When under the governmental interest approach, a preliminary analysis reveals an apparent conflict of interest upon the forum’s assertion of its own rule of decision, the forum reexamines its policy to determine if a more restrained interpretation of it is more appropriate. This process of reexamination requires identification of a real interest, as opposed to a hypothetical interest, on the part of the forum and can be approached under principles of comparative impairment[xxii].
When faced with the problem of choosing between the laws of two states as to which governs a tort action, the courts make an analysis of the respective interests of the states involved, the objective of which is to determine the law that most appropriately applies to the issue involved[xxiii].
A Court first determines whether the interest or policy underlying the law will be significantly furthered by its application to the case at hand. If both forum state and the foreign state have a strong interest in applying their own law, a true conflict exists. The court then engages in a comparative impairment analysis, and applies the law of the state whose interest would be the more impaired if its law were not applied[xxiv].
Once a preliminary analysis has identified a true conflict of the governmental interests involved as applied to the parties under the particular circumstances of a case, the comparative impairment approach to the resolution of such conflict seeks to determine which state’s interest would be more impaired if its policy were subordinated to the policy of the other state. Comparative impairment analysis proceeds on the principle that true conflicts should be resolved by applying the law of the state whose interest would be the more impaired if its law were not applied[xxv].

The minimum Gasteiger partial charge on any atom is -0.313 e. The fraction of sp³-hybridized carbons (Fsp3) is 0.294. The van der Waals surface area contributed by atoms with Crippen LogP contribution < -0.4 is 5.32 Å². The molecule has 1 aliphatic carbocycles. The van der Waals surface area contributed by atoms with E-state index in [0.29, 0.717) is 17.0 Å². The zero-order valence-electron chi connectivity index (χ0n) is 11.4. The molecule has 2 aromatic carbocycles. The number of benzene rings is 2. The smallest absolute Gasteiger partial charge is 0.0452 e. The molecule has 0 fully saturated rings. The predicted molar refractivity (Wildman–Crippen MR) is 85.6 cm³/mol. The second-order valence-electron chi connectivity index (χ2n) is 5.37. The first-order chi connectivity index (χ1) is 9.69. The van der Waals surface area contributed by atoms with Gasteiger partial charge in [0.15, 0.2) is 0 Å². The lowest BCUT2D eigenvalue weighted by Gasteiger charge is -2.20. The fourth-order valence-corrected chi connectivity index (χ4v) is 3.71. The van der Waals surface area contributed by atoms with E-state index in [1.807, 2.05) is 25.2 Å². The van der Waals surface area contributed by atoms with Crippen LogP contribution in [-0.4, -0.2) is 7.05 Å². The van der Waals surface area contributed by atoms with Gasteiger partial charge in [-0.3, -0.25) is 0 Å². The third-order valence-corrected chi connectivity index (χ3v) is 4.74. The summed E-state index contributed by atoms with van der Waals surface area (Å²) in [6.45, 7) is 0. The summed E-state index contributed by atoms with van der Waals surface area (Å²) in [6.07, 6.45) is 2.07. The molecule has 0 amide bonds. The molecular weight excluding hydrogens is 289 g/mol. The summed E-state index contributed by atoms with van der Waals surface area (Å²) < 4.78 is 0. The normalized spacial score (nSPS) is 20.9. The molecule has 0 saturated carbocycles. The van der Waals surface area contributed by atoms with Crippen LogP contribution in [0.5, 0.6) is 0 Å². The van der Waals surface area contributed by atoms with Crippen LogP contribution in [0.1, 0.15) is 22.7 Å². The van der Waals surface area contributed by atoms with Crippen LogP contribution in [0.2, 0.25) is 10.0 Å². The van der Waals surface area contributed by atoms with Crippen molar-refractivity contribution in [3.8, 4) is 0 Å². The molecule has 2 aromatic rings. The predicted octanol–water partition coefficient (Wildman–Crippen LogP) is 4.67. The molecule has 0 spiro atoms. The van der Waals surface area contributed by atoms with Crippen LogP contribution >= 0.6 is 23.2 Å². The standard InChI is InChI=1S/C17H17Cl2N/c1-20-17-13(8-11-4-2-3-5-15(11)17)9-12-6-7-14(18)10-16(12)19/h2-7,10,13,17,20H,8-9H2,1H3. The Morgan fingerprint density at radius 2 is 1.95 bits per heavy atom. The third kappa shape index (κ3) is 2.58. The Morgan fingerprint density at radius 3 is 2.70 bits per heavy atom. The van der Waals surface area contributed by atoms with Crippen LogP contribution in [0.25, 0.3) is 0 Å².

In the context of the choice of law analysis, the consideration of the maintenance of reasonable orderliness and good relationship among the states in the federal system requires that a court apply the law of state which has substantial connection with the total facts and with the particular issue being litigated[xxvi].
Choice-influencing considerations are[xxvii]:
- predictability of results;
- maintenance of reasonable orderliness and good relationship among the states in the federal system;
- simplification of the judicial task;
- advancement by the court of its own state’s governmental interests rather than those of other states; and
- the court’s preference for what it regards as the sounder rule of law.
When one of two states related to a case has a legitimate interest in the application of its law and policy and the other has none, the courts apply the law of the interested state[xxviii]. A false conflict of laws occurs when it is found that only a single state has an interest in the application of its law, and that the other state involved has no interest in the application of its law in the case[xxix].
Under the traditional choice-of-law rule of lex loci delicti, the forum court will apply the law of the place of the tort to determine the plaintiff’s right to recover in an action for fraud or deceit, abuse of process, malicious prosecution, or false imprisonment. Further under the rule of the restatement which pertains to actions for interference with the marriage relationship, the local law of the state where the conduct principally occurred determines the liability of one who interferes with a marriage relationship.